He was showing us how to make standards to calibrate the sulfide electrode, which would measure low hydrogen sulfide concentrations in whatever samples we took. I honestly remember only bits and pieces of it. We had to do titrations and precise measurements and do some serious pipetting. Once complete, I sank into my chair with a heavy sigh. Sean looked over at me from his computer, a frown creasing his forehead. "You okay?"

I shrugged. "Not really," I mumbled, seriously debating on whether I should go lie down.

Sean answered that for me. "Go rest up before dinner. They're all done, they shouldn't need you too much for the rest of the time."

I took his advice to heart. I gathered up my things and trudged down to my bunk, where I sank down with a groan. I set my alarm for just after dinner began and curled up for a short nap, hoping I felt better afterwards.

Thankfully, by the time dinner rolled around, I was indeed feeling better. I climbed down and headed to the galley, where I gathered a very small plate for my meal. My dinner companions were particularly rambunctious - we all sensed that our destination was close. Some predictions were calling for a dive the next morning if the weather held. I ate my dinner quietly and smiled at the banter being thrown around, particularly from one of the younger crew members.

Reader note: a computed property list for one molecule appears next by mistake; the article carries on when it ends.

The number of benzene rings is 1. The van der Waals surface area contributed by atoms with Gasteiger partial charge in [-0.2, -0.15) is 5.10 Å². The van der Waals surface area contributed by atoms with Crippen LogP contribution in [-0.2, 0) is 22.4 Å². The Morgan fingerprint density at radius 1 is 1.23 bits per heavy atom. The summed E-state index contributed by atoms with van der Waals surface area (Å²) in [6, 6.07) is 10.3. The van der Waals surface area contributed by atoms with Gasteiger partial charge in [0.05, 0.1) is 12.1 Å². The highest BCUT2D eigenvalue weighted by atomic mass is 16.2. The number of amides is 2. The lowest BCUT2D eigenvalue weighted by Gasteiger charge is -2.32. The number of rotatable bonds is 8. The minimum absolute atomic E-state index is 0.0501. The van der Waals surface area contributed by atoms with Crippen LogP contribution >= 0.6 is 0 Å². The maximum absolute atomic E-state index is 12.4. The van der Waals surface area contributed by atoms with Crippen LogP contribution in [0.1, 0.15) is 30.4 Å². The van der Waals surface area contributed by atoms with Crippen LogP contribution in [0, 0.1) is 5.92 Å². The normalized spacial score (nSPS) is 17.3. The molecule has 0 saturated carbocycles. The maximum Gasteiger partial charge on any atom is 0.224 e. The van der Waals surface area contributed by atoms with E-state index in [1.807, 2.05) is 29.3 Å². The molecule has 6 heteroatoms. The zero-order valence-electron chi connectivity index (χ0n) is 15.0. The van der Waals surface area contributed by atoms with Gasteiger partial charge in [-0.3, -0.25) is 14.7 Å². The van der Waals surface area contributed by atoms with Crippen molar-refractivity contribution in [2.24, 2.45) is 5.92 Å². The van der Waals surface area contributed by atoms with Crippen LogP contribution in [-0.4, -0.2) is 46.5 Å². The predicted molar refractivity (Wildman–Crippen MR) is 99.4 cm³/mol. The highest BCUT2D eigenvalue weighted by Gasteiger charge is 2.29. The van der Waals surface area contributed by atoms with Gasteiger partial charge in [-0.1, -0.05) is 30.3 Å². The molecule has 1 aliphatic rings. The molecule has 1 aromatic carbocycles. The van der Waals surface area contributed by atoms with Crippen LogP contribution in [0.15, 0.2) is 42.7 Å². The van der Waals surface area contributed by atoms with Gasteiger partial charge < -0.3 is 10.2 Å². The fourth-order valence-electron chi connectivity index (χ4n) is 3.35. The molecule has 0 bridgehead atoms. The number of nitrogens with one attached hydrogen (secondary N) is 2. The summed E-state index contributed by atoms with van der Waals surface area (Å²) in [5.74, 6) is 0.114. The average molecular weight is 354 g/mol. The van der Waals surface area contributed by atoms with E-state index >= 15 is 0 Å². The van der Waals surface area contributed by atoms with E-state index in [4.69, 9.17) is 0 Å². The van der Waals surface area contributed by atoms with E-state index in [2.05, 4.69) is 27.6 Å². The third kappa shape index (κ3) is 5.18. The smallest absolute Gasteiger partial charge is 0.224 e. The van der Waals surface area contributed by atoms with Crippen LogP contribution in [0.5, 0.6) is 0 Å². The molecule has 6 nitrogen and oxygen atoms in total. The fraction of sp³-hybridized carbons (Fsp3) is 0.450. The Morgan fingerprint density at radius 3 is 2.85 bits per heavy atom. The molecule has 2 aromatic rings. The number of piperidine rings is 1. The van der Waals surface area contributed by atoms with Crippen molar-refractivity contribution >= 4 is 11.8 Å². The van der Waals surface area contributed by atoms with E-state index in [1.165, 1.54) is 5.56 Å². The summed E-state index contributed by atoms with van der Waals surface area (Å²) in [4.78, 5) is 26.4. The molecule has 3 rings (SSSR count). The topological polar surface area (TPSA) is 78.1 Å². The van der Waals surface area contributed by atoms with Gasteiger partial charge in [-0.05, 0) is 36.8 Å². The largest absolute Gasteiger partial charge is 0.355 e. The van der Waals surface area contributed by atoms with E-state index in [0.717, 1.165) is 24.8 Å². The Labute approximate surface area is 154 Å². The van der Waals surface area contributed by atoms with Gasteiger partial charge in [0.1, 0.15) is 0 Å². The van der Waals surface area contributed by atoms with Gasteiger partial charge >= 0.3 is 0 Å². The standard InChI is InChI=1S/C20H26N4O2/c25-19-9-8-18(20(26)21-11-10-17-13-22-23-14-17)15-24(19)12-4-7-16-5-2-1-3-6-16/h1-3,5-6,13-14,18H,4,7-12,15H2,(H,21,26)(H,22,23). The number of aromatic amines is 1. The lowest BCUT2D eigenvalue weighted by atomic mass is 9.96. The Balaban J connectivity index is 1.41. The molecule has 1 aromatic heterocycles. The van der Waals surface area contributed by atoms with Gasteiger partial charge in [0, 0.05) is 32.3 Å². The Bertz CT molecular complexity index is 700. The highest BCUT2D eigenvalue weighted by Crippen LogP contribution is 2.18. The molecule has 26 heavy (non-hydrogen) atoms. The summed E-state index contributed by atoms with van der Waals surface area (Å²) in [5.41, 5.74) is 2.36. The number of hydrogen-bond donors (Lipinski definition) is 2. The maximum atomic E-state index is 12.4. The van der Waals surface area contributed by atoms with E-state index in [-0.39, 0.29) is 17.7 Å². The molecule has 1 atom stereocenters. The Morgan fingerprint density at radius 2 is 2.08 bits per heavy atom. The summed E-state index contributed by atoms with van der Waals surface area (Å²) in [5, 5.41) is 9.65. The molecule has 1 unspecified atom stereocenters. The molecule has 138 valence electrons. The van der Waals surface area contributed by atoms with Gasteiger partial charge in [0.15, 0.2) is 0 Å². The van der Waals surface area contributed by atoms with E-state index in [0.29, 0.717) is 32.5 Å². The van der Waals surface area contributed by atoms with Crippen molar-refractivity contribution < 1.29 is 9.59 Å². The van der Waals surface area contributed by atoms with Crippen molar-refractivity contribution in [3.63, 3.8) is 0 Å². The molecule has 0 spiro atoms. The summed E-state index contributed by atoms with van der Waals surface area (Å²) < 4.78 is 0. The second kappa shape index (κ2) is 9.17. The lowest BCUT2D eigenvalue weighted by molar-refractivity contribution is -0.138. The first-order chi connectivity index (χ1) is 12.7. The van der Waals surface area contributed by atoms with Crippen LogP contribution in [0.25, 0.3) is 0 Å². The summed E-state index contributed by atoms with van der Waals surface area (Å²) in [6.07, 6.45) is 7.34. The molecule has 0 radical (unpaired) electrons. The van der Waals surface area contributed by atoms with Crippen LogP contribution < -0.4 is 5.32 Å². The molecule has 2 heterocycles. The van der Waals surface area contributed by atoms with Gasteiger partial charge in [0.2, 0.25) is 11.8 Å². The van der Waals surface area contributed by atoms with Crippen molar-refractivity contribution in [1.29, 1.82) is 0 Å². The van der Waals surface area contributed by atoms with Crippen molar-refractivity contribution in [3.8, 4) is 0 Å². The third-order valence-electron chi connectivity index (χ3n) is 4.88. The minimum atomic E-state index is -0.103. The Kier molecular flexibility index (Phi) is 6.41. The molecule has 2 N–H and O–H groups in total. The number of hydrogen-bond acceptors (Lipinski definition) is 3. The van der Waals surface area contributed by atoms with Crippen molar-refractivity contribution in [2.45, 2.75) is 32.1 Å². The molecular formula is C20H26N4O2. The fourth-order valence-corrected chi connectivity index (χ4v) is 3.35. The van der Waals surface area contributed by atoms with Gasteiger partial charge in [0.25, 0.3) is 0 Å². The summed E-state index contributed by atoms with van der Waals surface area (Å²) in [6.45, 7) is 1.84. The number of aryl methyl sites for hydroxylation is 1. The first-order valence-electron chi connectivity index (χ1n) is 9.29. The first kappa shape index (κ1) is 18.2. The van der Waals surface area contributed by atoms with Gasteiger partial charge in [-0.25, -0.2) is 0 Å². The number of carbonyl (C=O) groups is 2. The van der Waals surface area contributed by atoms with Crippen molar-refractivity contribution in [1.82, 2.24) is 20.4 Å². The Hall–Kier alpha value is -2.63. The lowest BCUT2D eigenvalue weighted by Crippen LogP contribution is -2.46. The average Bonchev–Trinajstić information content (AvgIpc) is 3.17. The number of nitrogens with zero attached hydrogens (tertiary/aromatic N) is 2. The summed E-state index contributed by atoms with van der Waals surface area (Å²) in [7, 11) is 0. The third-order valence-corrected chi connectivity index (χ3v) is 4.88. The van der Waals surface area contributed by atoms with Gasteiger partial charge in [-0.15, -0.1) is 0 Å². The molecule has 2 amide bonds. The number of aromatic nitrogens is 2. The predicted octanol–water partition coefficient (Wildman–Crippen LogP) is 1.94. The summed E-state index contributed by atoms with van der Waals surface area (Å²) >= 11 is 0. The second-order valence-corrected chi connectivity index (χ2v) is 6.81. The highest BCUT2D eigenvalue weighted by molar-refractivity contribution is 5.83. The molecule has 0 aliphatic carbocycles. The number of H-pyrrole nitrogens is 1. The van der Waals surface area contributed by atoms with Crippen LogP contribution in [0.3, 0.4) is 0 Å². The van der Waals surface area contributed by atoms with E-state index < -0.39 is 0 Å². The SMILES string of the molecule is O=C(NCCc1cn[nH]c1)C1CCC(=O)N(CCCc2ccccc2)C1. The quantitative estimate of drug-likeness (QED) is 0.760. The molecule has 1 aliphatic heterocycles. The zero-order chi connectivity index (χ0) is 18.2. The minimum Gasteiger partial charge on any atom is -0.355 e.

"So what're you guys looking to pull up?" he mumbled through a mouthful of swordfish (we ate well on board).

I shrugged, noticing that no one else was paying attention. "Gas samples, fluid samples, and lots of archaea and bacteria."

He raised an eyebrow. "You ever see that X-Files episode? The one where they pull something out of the deep sea and it turns around and infects people? It's some sort of silica-based lifeform."

I hadn't seen it, but I knew what he was referring to and couldn't help a grin. "We're not going to start infecting people, if that's what you're asking."